Making American-size hotel furniture was a natural beginning for Moh and his brothers-in-law, and hotel owners embraced it because they could charge more for the larger rooms that housed the furniture.
But a question soon dawned on Larry Moh: Why couldn’t he build furniture in Asia and sell it in American stores, just like the carmakers in Japan were doing?
Within a few years, Moh’s company, now called Universal Furniture, had factories in Hong Kong, Singapore, and Taiwan. And he learned something it would take the American businessmen years to figure out: Culture mattered. While Laurence handled the science and Ronald focused on business, Moh was a master at navigating the welter of values and ethnicities within his factory walls. In multicultural Singapore, skin color played an important role in the hierarchy, just as it had once in Bassett. The darkest people, those of Indian descent, were tasked with the finishing- and rub-room work. The native Malaysians handled the rough end, where the lumber was culled and cut to size, while the Chinese did the intricate veneer work and carving.
Moh knew that the people doing the tailing—handing off items from one department to the next—were especially key. The person tailing from the rough end to the carving had to be able to speak Mandarin so he could talk to the Chinese carvers, and the person handing off to the Indian finishers had to be comfortable communicating with them.
“They all had to eat separately because the food requirements were very different, and you couldn’t mix any of the three,” Epperson said. “Larry understood all that. He also knew how to shift production where it needed to be because of changing labor or tax rates or a political issue. He was knowledgeable about every aspect of it.”
The Italians and Koreans had long exported furniture from their countries to their immigrant cousins in the United States, but Moh was the first to export furniture from Asia to Middle America. “From a visual point of view, it was identical to what we were buying here,” Epperson said. It was basically Bassett Furniture—less, of course, 20 to 30 percent the cost.
So it went that Larry Moh became the first Asian to clobber the Southern furniture makers exactly the way they’d punched the guys in Grand Rapids a century before—with free hardwood and dirt-cheap labor. And the most surprising thing of all? Moh was so proper and polite, practically Southern in the way he went about conducting his business, that the Americans taught him exactly how to do it.
The worry Basset Furniture CEO Bob Spilman had been harboring ever since his first trip to China soon proved valid: It wasn’t long before Broyhill and other companies selling imports had Bassett’s prices beaten, which meant that Spilman had to import too, just to stay competitive. Imports “will be with us forever,” Spilman predicted.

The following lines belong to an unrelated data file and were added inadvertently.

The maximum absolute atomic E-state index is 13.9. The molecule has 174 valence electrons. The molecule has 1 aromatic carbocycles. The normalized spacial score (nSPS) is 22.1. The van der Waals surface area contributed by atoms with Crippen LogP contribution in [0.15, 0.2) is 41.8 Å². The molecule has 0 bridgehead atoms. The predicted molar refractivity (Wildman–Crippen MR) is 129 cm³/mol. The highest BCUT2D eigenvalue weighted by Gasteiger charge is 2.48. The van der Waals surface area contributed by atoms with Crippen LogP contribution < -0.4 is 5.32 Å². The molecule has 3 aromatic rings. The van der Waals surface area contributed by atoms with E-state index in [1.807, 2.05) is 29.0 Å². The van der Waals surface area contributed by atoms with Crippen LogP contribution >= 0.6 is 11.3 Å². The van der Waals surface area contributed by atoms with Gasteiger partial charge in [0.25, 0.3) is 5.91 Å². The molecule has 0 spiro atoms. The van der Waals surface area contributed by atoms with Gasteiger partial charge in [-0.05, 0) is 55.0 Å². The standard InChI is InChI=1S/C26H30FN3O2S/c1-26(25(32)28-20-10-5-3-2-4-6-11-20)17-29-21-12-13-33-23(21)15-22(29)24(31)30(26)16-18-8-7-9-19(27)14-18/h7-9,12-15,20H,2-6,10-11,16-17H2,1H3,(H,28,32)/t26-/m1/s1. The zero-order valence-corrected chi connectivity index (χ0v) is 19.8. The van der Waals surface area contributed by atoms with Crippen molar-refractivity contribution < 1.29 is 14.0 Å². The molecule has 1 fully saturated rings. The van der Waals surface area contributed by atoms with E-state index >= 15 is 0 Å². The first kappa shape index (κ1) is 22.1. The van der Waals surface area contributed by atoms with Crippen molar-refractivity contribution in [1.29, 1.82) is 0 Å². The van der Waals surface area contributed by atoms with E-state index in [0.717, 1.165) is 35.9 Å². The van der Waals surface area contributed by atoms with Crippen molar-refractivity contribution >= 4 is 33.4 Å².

Dining-room furniture became the next category, after occasional tables, to fall to imports, and by 1986, the domino effect had led to some bankruptcies. Seventeen American furniture factories closed that year.
“All the expertise we’d developed over the years and all the wonderful finishes and veneer work and carvings—we had to teach the Asians how to do it so they could provide us with more product,” explained Michael K. Dugan, a former Henredon Furniture executive and a retired business professor.
“The problem is, once that process starts, there’s no stopping it.”
Joe Meadors can tell the story of globalization just by looking at the furniture in his room. Pointing to an ornate Bassett cocktail table, the company’s retired vice president of marketing recalled when Larry Moh started selling ones just like it—for less than what it cost Bassett to buy the lumber.
Moh’s dining-room table, china hutch, and four chairs? “Man, he’d come in with that suite, and it was so ornate and so cheap, you couldn’t touch it,” Meadors said. Moh’s factories produced the parts and panels, fitted them into boxes, then shipped them, unassembled, to one of the five Universal assembly plants Moh had built across the United States. A comparable Bassett dining-room suite would wholesale for $999 (and retail for double that), but Moh’s version was substantially more decorative, and it wholesaled for two hundred dollars less. “The overall quality wasn’t quite as good at first, especially some of the finishes. But they could do much more than we could with ornate tops and fancy veneers,” Meadors said.
The American consumer ate it up, especially the price.
One of Universal’s especially popular dining-room suites featured beautifully ornate French-style legs, which required considerable hand labor to produce. Meadors recalls the Jewish retailers who were big Bassett customers in New York, New Jersey, and Miami referring to Moh’s furniture as pure punim—Yiddish for “beautiful face.”
To compete against Universal and the growing throng of smaller importers, a Bassett plant manager in Dublin, Georgia, designed a bedroom suite the company could wholesale for $399, called a Shotgun Special.